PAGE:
Geometric Design

By
Assistant Professor
Department of Civil Engineering
Horizontal Alignment
• Objective:
– Geometry of directional transition to ensure:
• Safety
• Comfort
• Primary challenge
– Transition between two directions
– Horizontal curves
• Fundamentals
– Circular curves
– Superelevation
Δ
Horizontal Alignment
Components of Highway Design
Plan View
Profile View
Horizontal Alignment
Vertical Alignment
Horizontal Alignment
Tangents Curves
Tangents & Curves
Tangent
Curve
Tangent to
Circular Curve
Tangent to
Spiral Curve to
Circular Curve
Layout of a Simple Horizontal Curve
R = Radius of Circular Curve
BC = Beginning of Curve
(or PC = Point of Curvature)
EC = End of Curve
(or PT = Point of Tangency)
PI = Point of Intersection
T = Tangent Length
(T = PI – BC = EC - PI)
L = Length of Curvature
(L = EC – BC)
M = Middle Ordinate
E = External Distance
C = Chord Length
Δ = Deflection Angle

Properties of Circular Curves
Degree of Curvature
• Traditionally, the “steepness” of the curvature is defined by either the
radius (R) or the degree of curvature (D)
• In highway work we use the ARC definition
• Degree of curvature = angle subtended by an arc of length 100 feet

Degree of Curvature
Equation for D
Degree of curvature = angle subtended by an arc of length 100 feet

By simple ratio: D/360 = 100/2*Pi*R

Therefore

R = 5730 / D

(Degree of curvature is not used with metric units
because D is defined in terms of feet.)

Length of Curve

By simple ratio: D/ Δ = ?

D/ Δ = 100/L

L = 100 Δ / D

Therefore

L = 100 Δ / D
Or (from R = 5730 / D, substitute for D = 5730/R)

L = Δ R / 57.30

(D is not Δ .)

Horizontal Curve Fundamentals
R
T
PC
PT
PI
M
E
R
Δ
Δ/2 Δ/2
Δ/2
R R
D
t
t 000 , 18
180
100
=
|
.
|

\
|
=
2
tan
A
= R T
D
R L
A
= A =
100
180
t
L
Horizontal Curve Fundamentals
|
|
.
|

\
|
÷
A
= 1
2 cos
1
R E
|
.
|

\
|
A
÷ =
2
cos 1 R M
R
T
PC
PT
PI
M
E
R
Δ
Δ/2 Δ/2
Δ/2
L
Example 1
A horizontal curve is designed with a 1500 ft.
radius. The tangent length is 400 ft. and the PT
station is 20+00. What are the PI and PT
stations?
Centripetal or Centrifugal?
• As a vehicle moves in a circular path
– Centripetal acceleration acts on the vehicle in the direction of
the center of the curve
• The acceleration is sustained by
– Component of the vehicle’s weight related to the roadway
superelevation
– Side friction developed between the vehicle’s tires and the
pavement surface
– Or a combination of the two

Centrifugal Force
• Imaginary force that drivers believe is pushing
them outward while maneuvering a curve
• In fact, the force they feel is the vehicle being
accelerated inward towards the center of the
curve
Centripetal Acceleration
• Is counter-balanced by two factors:
– Superelevation
– Side Friction Factor
• Research has been conducted (dated) that has
established limiting values for superelevation rate (e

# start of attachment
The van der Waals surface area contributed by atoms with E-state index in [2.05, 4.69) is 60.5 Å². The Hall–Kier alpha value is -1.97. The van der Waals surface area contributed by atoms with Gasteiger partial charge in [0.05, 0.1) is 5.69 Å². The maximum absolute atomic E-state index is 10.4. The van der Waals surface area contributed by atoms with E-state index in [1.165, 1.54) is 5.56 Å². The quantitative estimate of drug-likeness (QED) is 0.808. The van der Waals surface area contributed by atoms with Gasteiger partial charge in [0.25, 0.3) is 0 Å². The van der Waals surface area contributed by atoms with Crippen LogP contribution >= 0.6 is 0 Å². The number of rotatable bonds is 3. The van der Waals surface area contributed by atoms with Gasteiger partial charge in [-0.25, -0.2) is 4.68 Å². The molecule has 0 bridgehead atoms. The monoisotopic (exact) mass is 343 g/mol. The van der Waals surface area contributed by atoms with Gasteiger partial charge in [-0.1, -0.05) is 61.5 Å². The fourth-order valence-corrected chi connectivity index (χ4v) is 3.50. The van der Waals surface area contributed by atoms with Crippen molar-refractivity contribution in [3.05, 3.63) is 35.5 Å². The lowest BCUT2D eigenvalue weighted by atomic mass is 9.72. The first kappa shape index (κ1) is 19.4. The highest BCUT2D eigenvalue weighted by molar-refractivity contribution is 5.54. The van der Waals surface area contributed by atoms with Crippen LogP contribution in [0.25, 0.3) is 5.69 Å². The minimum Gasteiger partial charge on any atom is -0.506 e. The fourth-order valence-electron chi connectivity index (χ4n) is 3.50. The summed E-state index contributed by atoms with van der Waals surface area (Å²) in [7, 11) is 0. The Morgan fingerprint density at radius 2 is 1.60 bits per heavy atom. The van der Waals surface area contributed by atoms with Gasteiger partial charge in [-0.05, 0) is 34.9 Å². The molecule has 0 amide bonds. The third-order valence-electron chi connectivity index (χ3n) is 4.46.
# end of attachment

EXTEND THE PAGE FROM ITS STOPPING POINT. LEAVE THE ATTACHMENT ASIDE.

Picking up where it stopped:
max) and side friction demand (f max)
• Applying the limiting values results in the minimum curve
Superelevation
• Limits of the rate superelevation are related to
– Climate
• Ice and snow can slow vehicles. Should not create a situation
where these vehicles slide into the center of the curve when
traveling slowly or standing still.
– Constructability (cost)
– Frequency of slow moving vehicles

Superelevation
• Too much super
– When traveling slowly, must steer up the slope or against
the horizontal curve to maintain proper path
– Undesirable to have such situations when slow traveling
traffic can occur often (urban areas with congestion)
– Considerations for SUV traffic, high center of gravity, can
cause roll-overs on such designs
Superelevation
cp f p
F F W = +
o o o o cos sin cos sin
2 2
v v
s
gR
WV
gR
WV
W f W =
|
|
.
|

\
|
+ +
α
F
c
W 1 ft
e

R
v

Superelevation
o o o o cos sin cos sin
2 2
v v
s
gR
WV
gR
WV
W f W =
|
|
.
|

\
|
+ +
( ) o o tan 1 tan
2
s
v
s
f
gR
V
f ÷ = +
( ) e f
gR
V
f e
s
v
s
÷ = + 1
2
( ) e f g
V
R
s
v
+
=
2
Side Friction Factor
• The vehicle’s need for side friction to maintain
path on curve
• Upper limit of side friction is the point at which a
tire would begin to skid, point of impending skid
• We design for safety, so f values substantially less
than this
Side Friction Factor
• How do we choose maximum side friction factors
for use in design?
• We measure the level of centripetal or lateral
acceleration that causes drivers to react
instinctively to choose a lower speed.
• We set this as the maximum side friction factor.
Maximum Rates of Superelevation
• Controlled by four factors:
– Climate conditions (snow/ice regions)
– Terrain conditions (flat, rolling, mountainous)
– Type of area (rural, urban, suburban)
– Frequency of very slow-moving vehicles
• Conclusion: no universal e
max
can be set
• However, for similar areas, a consistent maximum
superelevation should be selected
Recommended Practice
• 12 percent superelevation should not be
exceeded
• 4 or 6 percent superelevation is applicable for
urban design with little constraints
• Superelevation may be omitted on low-speed
urban streets where severe constraints exist
• Controls design speed
• Can be determined from the max
superelevation and the max side friction factor
• Can be calculated from equation 3.34 or
determined from Table 3.5
EX: 70 mph design speed; e = 8%; f
s
= 0.10,
Determine the minimum radius of curve
(measured to the traveled path).

Example Continued
f t R
R
e
f g
V
R
v
v
s
v
40 . 1819
) 08 . 0 10 . 0 ( 2 . 32
) 467 . 1 70 (
100
2
2
=
+
×
=
|
.
|

\
|
+
=